According to Agence France Presse (AFP), the French government will launch next month a tender for contracts of 10 billion euros ($12.6 billion) to build 3,000 MW of offshore wind capacity.
600 wind turbines will be implemented within five to ten sites in Normandy, Brittany and the regions of Pays de la Loire and Languedoc. They are scheduled to start producing electricity by 2015.
This may be only the beginning as the government wants to produce up to 6,000 MW via offshore wind by 2020.
By then the technology may enable us to build floating wind turbines with 10 MW of capacity each. This would allow this renewable energy source to generate more electricity without nobody even noticing.
It seems that France is more and more willing to play catch up with Denmark, the European pioneer in this renewable energy source. The United Kingdom also set aggressive wind energy targets earlier this year. To date France has absolutely no offshore wind turbines.
Three gigawatts of capacity is enough to power the cities of Lyon and Marseille combined (around 1.3 million people).
This is as much capacity as two nuclear EPR reactors. However, wind is an intermittent energy source compared with nuclear (a nuclear reactor produces electricity 80 percent of the time while wind turbines are about 35 percent)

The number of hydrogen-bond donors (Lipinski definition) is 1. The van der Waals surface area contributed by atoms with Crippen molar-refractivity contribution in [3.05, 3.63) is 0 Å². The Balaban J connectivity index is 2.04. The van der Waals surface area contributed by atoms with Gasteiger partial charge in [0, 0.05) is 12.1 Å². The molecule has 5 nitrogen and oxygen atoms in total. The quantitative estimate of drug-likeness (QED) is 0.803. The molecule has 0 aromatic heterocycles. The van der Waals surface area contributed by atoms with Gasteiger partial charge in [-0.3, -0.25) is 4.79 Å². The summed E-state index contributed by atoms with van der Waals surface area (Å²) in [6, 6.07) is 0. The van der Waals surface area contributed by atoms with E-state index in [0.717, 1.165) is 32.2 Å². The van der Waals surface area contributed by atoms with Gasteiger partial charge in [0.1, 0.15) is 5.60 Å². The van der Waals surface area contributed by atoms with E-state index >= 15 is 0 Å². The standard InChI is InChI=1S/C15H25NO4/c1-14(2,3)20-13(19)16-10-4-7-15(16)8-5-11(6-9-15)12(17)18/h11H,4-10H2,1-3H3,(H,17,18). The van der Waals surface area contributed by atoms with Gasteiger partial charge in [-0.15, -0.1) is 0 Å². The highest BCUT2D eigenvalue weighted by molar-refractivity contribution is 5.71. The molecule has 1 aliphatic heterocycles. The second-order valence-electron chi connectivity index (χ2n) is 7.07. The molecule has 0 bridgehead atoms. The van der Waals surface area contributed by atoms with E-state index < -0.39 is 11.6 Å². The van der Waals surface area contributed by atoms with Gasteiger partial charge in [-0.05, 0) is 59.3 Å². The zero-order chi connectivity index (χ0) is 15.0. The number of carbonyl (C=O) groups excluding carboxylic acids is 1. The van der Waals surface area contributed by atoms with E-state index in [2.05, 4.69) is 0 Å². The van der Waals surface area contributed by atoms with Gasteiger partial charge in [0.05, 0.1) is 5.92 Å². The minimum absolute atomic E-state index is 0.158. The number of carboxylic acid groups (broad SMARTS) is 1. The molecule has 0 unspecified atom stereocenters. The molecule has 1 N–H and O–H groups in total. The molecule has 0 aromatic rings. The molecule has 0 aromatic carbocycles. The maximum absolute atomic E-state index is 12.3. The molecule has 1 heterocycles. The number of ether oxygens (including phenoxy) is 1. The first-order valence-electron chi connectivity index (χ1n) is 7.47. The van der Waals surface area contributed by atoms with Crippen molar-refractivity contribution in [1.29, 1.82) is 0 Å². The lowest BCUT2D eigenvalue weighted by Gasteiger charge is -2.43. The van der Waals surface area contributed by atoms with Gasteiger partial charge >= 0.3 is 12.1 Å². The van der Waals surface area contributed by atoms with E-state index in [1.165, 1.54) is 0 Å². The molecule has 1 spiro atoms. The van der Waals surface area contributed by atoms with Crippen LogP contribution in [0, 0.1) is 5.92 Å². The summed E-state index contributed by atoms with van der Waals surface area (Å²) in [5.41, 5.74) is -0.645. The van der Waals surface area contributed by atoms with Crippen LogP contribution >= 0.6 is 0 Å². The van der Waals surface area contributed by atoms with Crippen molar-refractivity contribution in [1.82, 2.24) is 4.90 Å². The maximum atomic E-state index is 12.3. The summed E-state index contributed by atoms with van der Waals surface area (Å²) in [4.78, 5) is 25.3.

U.S. government officials urged residents of a Wyoming farming community near natural gas drilling sites not to use private well water for drinking or cooking because of chemical contamination.
“Sample results indicate that the presence of petroleum hydrocarbons and other chemical compounds in groundwater represents a drinking water concern,” the Environmental Protection Agency said in a statement about tests of 19 water wells around the town of Pavillion.
The Wyoming investigation precedes a national study by the EPA into the safety of the drilling technique known as hydraulic fracturing or “fracking”, in response to concern in Congress and in some communities near gas rigs in many states that human health is threatened by the process.
The tests in Pavillion found that 17 of the 19 wells tested contained petroleum hydrocarbons as well as napthalene, phenols and benzene, the Environmental Protection Agency said in a report issued late on Tuesday.
The tests are part of the agency’s first investigation into claims that toxic chemicals used in hydraulic fracturing are contaminating ground water.
But officials expressed no views about the source of the contamination.
“EPA has not reached any conclusions about how constituents of concern are occurring in domestic wells,” the report said.
After Pacific Gas & Electric, the giant California utility, began installing smart meters in the state’s Central Valley, the company was swamped with complaints from residents that their utility bills had increased.